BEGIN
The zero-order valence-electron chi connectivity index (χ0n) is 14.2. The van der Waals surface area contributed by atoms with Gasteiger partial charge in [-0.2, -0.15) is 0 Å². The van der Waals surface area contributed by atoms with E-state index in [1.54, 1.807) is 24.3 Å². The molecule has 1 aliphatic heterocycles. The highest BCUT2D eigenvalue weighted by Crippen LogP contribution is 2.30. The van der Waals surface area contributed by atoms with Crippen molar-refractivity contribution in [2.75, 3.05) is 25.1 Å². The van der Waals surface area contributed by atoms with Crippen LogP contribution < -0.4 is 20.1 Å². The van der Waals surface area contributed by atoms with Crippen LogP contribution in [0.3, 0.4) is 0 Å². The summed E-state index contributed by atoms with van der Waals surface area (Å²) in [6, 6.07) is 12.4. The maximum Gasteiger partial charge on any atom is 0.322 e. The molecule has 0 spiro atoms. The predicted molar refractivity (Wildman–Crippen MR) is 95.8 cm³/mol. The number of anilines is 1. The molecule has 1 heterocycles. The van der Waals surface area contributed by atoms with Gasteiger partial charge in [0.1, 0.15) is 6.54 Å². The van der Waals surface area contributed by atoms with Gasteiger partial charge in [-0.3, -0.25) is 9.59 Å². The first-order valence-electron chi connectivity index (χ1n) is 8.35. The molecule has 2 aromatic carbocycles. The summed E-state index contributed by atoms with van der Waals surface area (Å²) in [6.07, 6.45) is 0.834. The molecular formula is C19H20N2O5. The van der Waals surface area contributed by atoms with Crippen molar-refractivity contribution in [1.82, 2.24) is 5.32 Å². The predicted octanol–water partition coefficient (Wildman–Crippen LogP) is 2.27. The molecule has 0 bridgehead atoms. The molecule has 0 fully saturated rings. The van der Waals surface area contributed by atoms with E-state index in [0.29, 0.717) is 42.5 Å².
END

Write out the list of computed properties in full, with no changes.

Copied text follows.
The zero-order valence-electron chi connectivity index (χ0n) is 14.2. The van der Waals surface area contributed by atoms with Gasteiger partial charge in [-0.2, -0.15) is 0 Å². The van der Waals surface area contributed by atoms with E-state index in [1.54, 1.807) is 24.3 Å². The molecule has 1 aliphatic heterocycles. The highest BCUT2D eigenvalue weighted by Crippen LogP contribution is 2.30. The van der Waals surface area contributed by atoms with Crippen molar-refractivity contribution in [2.75, 3.05) is 25.1 Å². The van der Waals surface area contributed by atoms with Crippen LogP contribution < -0.4 is 20.1 Å². The van der Waals surface area contributed by atoms with Crippen LogP contribution in [0.3, 0.4) is 0 Å². The summed E-state index contributed by atoms with van der Waals surface area (Å²) in [6, 6.07) is 12.4. The maximum Gasteiger partial charge on any atom is 0.322 e. The molecule has 0 spiro atoms. The predicted molar refractivity (Wildman–Crippen MR) is 95.8 cm³/mol. The number of anilines is 1. The molecule has 1 heterocycles. The van der Waals surface area contributed by atoms with Gasteiger partial charge in [0.1, 0.15) is 6.54 Å². The van der Waals surface area contributed by atoms with Gasteiger partial charge in [-0.3, -0.25) is 9.59 Å². The first-order valence-electron chi connectivity index (χ1n) is 8.35. The molecule has 2 aromatic carbocycles. The summed E-state index contributed by atoms with van der Waals surface area (Å²) in [6.07, 6.45) is 0.834. The molecular formula is C19H20N2O5. The van der Waals surface area contributed by atoms with Crippen molar-refractivity contribution in [1.82, 2.24) is 5.32 Å². The predicted octanol–water partition coefficient (Wildman–Crippen LogP) is 2.27. The molecule has 0 bridgehead atoms. The molecule has 0 fully saturated rings. The van der Waals surface area contributed by atoms with E-state index in [0.29, 0.717) is 42.5 Å².